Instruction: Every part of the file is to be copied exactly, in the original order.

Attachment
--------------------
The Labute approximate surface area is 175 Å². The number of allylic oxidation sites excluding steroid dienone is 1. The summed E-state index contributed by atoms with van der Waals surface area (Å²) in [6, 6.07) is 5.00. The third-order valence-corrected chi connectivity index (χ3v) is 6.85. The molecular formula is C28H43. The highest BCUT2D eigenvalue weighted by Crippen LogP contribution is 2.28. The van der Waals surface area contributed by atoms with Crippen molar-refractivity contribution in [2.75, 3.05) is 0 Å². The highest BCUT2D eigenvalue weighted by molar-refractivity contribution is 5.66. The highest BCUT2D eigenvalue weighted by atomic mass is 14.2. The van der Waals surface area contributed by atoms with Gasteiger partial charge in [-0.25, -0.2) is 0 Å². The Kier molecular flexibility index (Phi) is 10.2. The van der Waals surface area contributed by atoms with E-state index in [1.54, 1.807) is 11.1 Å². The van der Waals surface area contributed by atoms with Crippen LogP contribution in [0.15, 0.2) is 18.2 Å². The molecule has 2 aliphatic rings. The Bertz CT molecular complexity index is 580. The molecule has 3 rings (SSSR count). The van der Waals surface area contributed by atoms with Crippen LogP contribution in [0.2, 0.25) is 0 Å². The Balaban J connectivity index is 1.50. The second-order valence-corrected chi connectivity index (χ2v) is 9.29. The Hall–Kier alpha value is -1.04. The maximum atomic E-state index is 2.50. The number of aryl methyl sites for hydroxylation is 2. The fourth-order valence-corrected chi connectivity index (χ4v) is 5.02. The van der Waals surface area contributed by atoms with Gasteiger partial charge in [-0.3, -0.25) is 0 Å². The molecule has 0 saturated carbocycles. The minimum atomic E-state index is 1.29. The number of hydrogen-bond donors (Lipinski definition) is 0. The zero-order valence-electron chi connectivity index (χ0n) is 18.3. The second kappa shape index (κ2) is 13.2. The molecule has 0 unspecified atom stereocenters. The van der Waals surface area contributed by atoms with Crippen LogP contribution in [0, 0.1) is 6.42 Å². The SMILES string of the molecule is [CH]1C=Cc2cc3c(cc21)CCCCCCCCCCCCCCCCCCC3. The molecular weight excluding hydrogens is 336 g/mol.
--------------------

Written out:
The Labute approximate surface area is 175 Å². The number of allylic oxidation sites excluding steroid dienone is 1. The summed E-state index contributed by atoms with van der Waals surface area (Å²) in [6, 6.07) is 5.00. The third-order valence-corrected chi connectivity index (χ3v) is 6.85. The molecular formula is C28H43. The highest BCUT2D eigenvalue weighted by Crippen LogP contribution is 2.28. The van der Waals surface area contributed by atoms with Crippen molar-refractivity contribution in [2.75, 3.05) is 0 Å². The highest BCUT2D eigenvalue weighted by molar-refractivity contribution is 5.66. The highest BCUT2D eigenvalue weighted by atomic mass is 14.2. The van der Waals surface area contributed by atoms with Gasteiger partial charge in [-0.25, -0.2) is 0 Å². The Kier molecular flexibility index (Phi) is 10.2. The van der Waals surface area contributed by atoms with E-state index in [1.54, 1.807) is 11.1 Å². The van der Waals surface area contributed by atoms with Crippen LogP contribution in [0.15, 0.2) is 18.2 Å². The molecule has 2 aliphatic rings. The Bertz CT molecular complexity index is 580. The molecule has 3 rings (SSSR count). The van der Waals surface area contributed by atoms with Crippen LogP contribution in [0.2, 0.25) is 0 Å². The Balaban J connectivity index is 1.50. The second-order valence-corrected chi connectivity index (χ2v) is 9.29. The Hall–Kier alpha value is -1.04. The maximum atomic E-state index is 2.50. The number of aryl methyl sites for hydroxylation is 2. The fourth-order valence-corrected chi connectivity index (χ4v) is 5.02. The van der Waals surface area contributed by atoms with Gasteiger partial charge in [-0.3, -0.25) is 0 Å². The molecule has 0 saturated carbocycles. The minimum atomic E-state index is 1.29. The number of hydrogen-bond donors (Lipinski definition) is 0. The zero-order valence-electron chi connectivity index (χ0n) is 18.3. The second kappa shape index (κ2) is 13.2. The molecule has 0 unspecified atom stereocenters. The van der Waals surface area contributed by atoms with Crippen LogP contribution in [0, 0.1) is 6.42 Å². The SMILES string of the molecule is [CH]1C=Cc2cc3c(cc21)CCCCCCCCCCCCCCCCCCC3. The molecular weight excluding hydrogens is 336 g/mol.